Most apartment buildings in the county have an income minimum requirement of three times the amount of rent in order for an applicant to qualify. With the average two-bedroom apartment running $1,200 per month, an applicant would have to make $3,600 per month to qualify. It is difficult for many students to meet this requirement; in most cases, parents will need to cosign for them. Financial aid, including loans or scholarships, would be considered income.
Typically, each student as well as their parents (co-signer) will have to submit an application and each pay application fees. Application fees will vary. It is important that students discuss this with their parents. You are asking them to take financial responsibility for the apartment as well as to divulge confidential financial information. To be fair, every parent should be on the lease as well as every student. The financial obligations should not be the responsibility of one family if the apartment/house is being shared with other students.
Most apartments require that you sign a lease. There are two types of leases: Fixed Term (usually 6, 9, or 12 months) and Month to Month.
Signing a Fixed Term lease means that you will be responsible for paying the rent and living in the apartment for a certain amount of time. Occasionally, an apartment building will offer lower rent or a lower deposit in exchange for you signing a 6, 9, or 12-month lease. The advantage to a Fixed Term lease is that you can't be asked to move and your rent cannot be raised during the span of your lease. The disadvantage is that you cannot move should you find something better or decide to leave the area. A lease is a legal document that once signed cannot be broken without incurring penalties. Before signing any lease, you should find out what the penalty is to break it.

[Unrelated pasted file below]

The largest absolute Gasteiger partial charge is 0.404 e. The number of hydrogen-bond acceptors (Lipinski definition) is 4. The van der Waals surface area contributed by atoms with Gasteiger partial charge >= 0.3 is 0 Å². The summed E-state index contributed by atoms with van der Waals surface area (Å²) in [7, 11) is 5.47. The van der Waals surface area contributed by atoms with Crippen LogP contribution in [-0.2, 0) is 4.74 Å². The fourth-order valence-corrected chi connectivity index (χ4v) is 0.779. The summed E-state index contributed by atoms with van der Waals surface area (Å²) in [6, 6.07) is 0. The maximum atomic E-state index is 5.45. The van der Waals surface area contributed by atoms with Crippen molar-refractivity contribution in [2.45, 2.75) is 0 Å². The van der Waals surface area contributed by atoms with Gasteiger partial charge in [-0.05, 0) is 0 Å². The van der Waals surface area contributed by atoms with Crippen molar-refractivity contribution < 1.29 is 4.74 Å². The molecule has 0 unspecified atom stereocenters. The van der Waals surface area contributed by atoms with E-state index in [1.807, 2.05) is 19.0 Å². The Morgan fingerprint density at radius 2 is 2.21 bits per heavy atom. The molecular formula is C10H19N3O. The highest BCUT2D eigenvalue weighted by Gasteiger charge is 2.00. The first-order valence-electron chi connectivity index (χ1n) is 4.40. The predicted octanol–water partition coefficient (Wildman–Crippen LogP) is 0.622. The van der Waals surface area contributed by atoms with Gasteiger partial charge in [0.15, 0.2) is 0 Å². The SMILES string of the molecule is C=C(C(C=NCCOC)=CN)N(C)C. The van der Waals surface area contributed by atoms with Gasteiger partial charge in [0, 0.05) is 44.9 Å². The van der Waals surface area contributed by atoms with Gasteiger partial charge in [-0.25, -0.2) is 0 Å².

Month to Month
A month-to-month lease is just that; it is in effect from one month to the next. The advantage to this type of lease is that you can move out at any time, considering that you have given 30 days written notice. This tends to be the better option for the nomadic student who goes home for the summer or is always on the lookout for that ever elusive house in the country. Also, if you don't get along with your new neighbors or are disappointed in your new apartment, you can leave after giving 30 days written notice. The disadvantage of a month to month lease is that rent can be raised at any time and the landlord only has to give you 30 days written notice to vacate the premises.
Read the lease. Read through the lease thoroughly before signing it. Make sure you understand ALL of it. If there is something in it that you don't like, discuss it with the manager.
Don't be rushed. Never feel rushed into signing anything and never accept the excuse that it is just like every other lease out there.
Check the names. Make sure that the name of every tenant is on the lease. When students move out or move in, it is vital that the new tenant's name be added to the lease. If your roommates can't make the rent or causes a lot of damage, it is the person whose name is on the lease who will be held accountable.
Get a copy. Do not leave the manager's office without a copy of your lease. File it away in a safe place as you will definitely refer to it again in the future.